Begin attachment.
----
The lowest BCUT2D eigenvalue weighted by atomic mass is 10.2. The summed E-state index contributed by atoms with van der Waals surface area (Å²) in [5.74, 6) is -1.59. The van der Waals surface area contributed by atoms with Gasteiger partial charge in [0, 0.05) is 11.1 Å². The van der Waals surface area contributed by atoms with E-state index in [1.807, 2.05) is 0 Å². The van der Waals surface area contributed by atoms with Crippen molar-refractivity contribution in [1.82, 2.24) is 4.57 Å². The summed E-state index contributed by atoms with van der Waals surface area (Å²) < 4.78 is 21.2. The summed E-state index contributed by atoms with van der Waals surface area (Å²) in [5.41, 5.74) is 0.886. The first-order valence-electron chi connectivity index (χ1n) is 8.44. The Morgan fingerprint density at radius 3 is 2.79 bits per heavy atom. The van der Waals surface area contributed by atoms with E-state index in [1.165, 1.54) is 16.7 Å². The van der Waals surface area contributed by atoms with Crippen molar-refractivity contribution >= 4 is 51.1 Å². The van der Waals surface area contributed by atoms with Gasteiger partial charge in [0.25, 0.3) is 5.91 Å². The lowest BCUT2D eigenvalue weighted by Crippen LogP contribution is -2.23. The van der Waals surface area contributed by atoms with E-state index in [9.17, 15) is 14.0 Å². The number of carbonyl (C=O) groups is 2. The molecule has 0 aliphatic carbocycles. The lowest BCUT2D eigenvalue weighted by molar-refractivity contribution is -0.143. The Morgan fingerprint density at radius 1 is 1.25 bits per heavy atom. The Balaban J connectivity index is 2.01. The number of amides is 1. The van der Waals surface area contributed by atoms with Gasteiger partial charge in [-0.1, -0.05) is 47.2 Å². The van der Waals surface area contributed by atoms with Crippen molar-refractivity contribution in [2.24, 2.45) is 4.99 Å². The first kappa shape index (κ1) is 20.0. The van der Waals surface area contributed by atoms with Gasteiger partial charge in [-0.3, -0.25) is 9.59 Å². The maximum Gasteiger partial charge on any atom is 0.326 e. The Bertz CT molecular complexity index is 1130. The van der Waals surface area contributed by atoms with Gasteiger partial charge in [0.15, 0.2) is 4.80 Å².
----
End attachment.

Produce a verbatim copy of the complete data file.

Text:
The lowest BCUT2D eigenvalue weighted by atomic mass is 10.2. The summed E-state index contributed by atoms with van der Waals surface area (Å²) in [5.74, 6) is -1.59. The van der Waals surface area contributed by atoms with Gasteiger partial charge in [0, 0.05) is 11.1 Å². The van der Waals surface area contributed by atoms with E-state index in [1.807, 2.05) is 0 Å². The van der Waals surface area contributed by atoms with Crippen molar-refractivity contribution in [1.82, 2.24) is 4.57 Å². The summed E-state index contributed by atoms with van der Waals surface area (Å²) < 4.78 is 21.2. The summed E-state index contributed by atoms with van der Waals surface area (Å²) in [5.41, 5.74) is 0.886. The first-order valence-electron chi connectivity index (χ1n) is 8.44. The Morgan fingerprint density at radius 3 is 2.79 bits per heavy atom. The van der Waals surface area contributed by atoms with E-state index in [1.165, 1.54) is 16.7 Å². The van der Waals surface area contributed by atoms with Crippen molar-refractivity contribution >= 4 is 51.1 Å². The van der Waals surface area contributed by atoms with Gasteiger partial charge in [0.25, 0.3) is 5.91 Å². The lowest BCUT2D eigenvalue weighted by Crippen LogP contribution is -2.23. The van der Waals surface area contributed by atoms with E-state index in [9.17, 15) is 14.0 Å². The number of carbonyl (C=O) groups is 2. The molecule has 0 aliphatic carbocycles. The lowest BCUT2D eigenvalue weighted by molar-refractivity contribution is -0.143. The Morgan fingerprint density at radius 1 is 1.25 bits per heavy atom. The Balaban J connectivity index is 2.01. The number of amides is 1. The van der Waals surface area contributed by atoms with Gasteiger partial charge in [-0.1, -0.05) is 47.2 Å². The van der Waals surface area contributed by atoms with Crippen molar-refractivity contribution in [2.24, 2.45) is 4.99 Å². The first kappa shape index (κ1) is 20.0. The van der Waals surface area contributed by atoms with Gasteiger partial charge in [-0.3, -0.25) is 9.59 Å². The maximum Gasteiger partial charge on any atom is 0.326 e. The Bertz CT molecular complexity index is 1130. The van der Waals surface area contributed by atoms with Gasteiger partial charge in [0.15, 0.2) is 4.80 Å².